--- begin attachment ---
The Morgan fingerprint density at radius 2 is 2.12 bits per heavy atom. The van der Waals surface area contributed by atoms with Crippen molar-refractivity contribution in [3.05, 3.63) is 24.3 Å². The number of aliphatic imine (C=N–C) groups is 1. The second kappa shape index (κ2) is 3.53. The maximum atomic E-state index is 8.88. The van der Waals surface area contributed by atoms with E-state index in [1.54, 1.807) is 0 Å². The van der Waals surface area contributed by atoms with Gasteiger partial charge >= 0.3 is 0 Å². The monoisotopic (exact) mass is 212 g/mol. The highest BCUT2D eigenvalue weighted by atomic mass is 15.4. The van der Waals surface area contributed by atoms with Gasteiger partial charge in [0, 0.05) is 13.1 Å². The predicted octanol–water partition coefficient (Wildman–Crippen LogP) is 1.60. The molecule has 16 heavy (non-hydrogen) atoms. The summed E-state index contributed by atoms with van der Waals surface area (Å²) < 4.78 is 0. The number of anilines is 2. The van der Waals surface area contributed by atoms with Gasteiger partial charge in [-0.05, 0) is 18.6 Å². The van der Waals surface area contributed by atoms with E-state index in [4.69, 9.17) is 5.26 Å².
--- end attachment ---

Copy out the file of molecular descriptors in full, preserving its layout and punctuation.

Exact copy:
The Morgan fingerprint density at radius 2 is 2.12 bits per heavy atom. The van der Waals surface area contributed by atoms with Crippen molar-refractivity contribution in [3.05, 3.63) is 24.3 Å². The number of aliphatic imine (C=N–C) groups is 1. The second kappa shape index (κ2) is 3.53. The maximum atomic E-state index is 8.88. The van der Waals surface area contributed by atoms with E-state index in [1.54, 1.807) is 0 Å². The van der Waals surface area contributed by atoms with Gasteiger partial charge >= 0.3 is 0 Å². The monoisotopic (exact) mass is 212 g/mol. The highest BCUT2D eigenvalue weighted by atomic mass is 15.4. The van der Waals surface area contributed by atoms with Gasteiger partial charge in [0, 0.05) is 13.1 Å². The predicted octanol–water partition coefficient (Wildman–Crippen LogP) is 1.60. The molecule has 16 heavy (non-hydrogen) atoms. The summed E-state index contributed by atoms with van der Waals surface area (Å²) < 4.78 is 0. The number of anilines is 2. The van der Waals surface area contributed by atoms with Gasteiger partial charge in [-0.05, 0) is 18.6 Å². The van der Waals surface area contributed by atoms with E-state index in [4.69, 9.17) is 5.26 Å².